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Reviewing the Mayoral websites

The Chron reviews the candidates’ online presence so far.

Five months before voters head to the polls, the candidates’ digital platforms are up and running, but most are heavy on biography, light on ideas.

“They’re checking the box. They have a website, they have a Facebook, they have a Twitter,” said Luke Marchant, a Houston-based Republican consultant. “They’re all doing what they need to do, but no one’s really pushing the envelope.”

That is not surprising at this stage of the game, when the hot summer months loom large and politics remain an afterthought for all but the most active voters, political experts said.

[…]

Some of the contenders have made small forays into the online policy conversation, with state Rep. Sylvester Turner’s proposals including a job training program aimed at fixing the city’s streets and lifting the existing cap on public arts funding. Among former congressman Chris Bell’s suggestions are reorganizing the city’s public works department, expanding bus rapid transit and housing pre-kindergarten programs in city libraries and community centers.

“A lot of the effort right now is focused on fundraising, but the people who are donating to campaigns are no different than any other type of voter. They want to know where you stand,” Bell said, “and the best place for them to find that information in a quick manner is online.”

Others, namely City Council member Stephen Costello and former mayor of Kemah Bill King introduce themselves on their websites and broadly outline campaign priorities: Costello wants to add to the Houston Police Department’s ranks, while King suggests auditing the department and doing away with the city’s crime lab.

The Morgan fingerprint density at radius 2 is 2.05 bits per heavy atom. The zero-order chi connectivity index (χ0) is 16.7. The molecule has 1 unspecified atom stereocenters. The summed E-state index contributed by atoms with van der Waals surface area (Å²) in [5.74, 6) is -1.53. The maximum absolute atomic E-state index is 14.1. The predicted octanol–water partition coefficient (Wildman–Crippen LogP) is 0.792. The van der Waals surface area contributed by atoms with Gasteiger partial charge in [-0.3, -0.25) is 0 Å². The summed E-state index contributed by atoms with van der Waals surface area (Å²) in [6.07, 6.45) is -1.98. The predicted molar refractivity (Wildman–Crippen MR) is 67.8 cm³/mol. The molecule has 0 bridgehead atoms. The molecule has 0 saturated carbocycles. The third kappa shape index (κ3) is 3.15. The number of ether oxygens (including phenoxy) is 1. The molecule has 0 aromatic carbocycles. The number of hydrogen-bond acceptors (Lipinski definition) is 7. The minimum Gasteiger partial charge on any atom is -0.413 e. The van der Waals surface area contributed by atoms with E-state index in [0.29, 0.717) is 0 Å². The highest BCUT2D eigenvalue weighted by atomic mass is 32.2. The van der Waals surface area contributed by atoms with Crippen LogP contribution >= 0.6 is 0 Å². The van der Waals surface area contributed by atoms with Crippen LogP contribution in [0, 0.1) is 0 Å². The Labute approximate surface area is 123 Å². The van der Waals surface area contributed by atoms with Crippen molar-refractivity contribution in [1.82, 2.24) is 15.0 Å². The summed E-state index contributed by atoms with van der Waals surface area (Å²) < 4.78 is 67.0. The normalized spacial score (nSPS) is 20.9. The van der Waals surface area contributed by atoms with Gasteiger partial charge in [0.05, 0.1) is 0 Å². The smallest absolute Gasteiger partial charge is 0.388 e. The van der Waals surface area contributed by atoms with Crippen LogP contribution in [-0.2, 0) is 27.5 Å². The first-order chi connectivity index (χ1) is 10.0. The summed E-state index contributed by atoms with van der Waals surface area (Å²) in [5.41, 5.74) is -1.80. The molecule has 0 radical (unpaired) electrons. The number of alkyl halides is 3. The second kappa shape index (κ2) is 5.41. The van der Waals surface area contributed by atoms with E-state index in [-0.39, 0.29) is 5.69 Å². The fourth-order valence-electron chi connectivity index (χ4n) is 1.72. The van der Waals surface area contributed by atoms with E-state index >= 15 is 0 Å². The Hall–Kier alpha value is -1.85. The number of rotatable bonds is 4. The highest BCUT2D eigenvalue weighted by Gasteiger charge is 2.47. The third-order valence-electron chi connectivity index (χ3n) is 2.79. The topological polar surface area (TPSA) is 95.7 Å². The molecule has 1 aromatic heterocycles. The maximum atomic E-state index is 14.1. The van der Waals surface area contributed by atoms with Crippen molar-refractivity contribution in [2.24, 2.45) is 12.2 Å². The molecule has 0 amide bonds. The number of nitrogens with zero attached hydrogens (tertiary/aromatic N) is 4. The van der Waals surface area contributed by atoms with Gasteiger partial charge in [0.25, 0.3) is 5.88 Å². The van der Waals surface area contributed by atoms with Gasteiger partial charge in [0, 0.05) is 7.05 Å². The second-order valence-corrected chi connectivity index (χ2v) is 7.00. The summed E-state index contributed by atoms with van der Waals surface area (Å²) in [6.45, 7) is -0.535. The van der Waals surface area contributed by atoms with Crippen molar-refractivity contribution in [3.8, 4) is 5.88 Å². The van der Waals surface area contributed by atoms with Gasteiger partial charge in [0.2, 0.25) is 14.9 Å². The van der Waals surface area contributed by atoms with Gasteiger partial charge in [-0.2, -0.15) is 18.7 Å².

Former Harris County Sheriff Adrian Garcia and businessman Marty McVey leave it mostly at biography. “Before I’m able to govern effectively, I need to know what’s important to the people,” McVey said, noting that his policy is developing as he talks to potential voters.

Meanwhile, 2013 mayoral runner-up Ben Hall’s website was down as of Friday afternoon, having previously sported ‘donate’ and ‘endorse’ buttons, as well as a countdown clock until election day, but no candidate information whatsoever. Hall said he was refining his policy positions before updating his website.

Hall may be between domains. His 2013 website and the site listed on his current Facebook page are different. Not that it matters much – Hall was feather-light on policy in 2013, and I doubt he’ll be any better this time around.

For all the grousing I’ve done about the substance of the campaign so far, I have to admit that as the story suggests, it’s not unusual at this point in time. I went back through my Election 2009 archives, and the first post I wrote about a candidate saying something serious policy-wise was this post about Annise Parker’s crimefighting plan on August 6. Following that, there was this post about Peter Brown’s traffic plan posted on August 10, and this post about Gene Locke’s crimefighting plan on August 26. I guess that means I’ve got another two months of waiting for something interesting and illuminating. That won’t stop me from pointing out, again and again, that there are things happening right now that will greatly affect the decisions and policies of the next Houston Mayor, and right now we have damn little idea of how any of them will react. Someday soon, I hope.

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2 Comments

  1. Katy Anders says:

    Getting rid of the crime lab would end the problems with the crime lab… I suppose I need to head over to his site and see what King wants to replace the crime lab with, if anything…

    Whatever it is, I’ll bet it’s curmudgeonly…

  2. Steven Houston says:

    King gives the impression that farming out the crime lab to the county will save huge sums of money. Now that the capital costs are sunk, this is no longer true so what was once a much better idea is now lukewarm. He used to heavily imply that the county was going to do the testing for free so there would be ongoing savings of great magnitude but we all know that is a fiction, Radack and Emmett likely to try and profit from any such venture as they did for years with the city jail deal.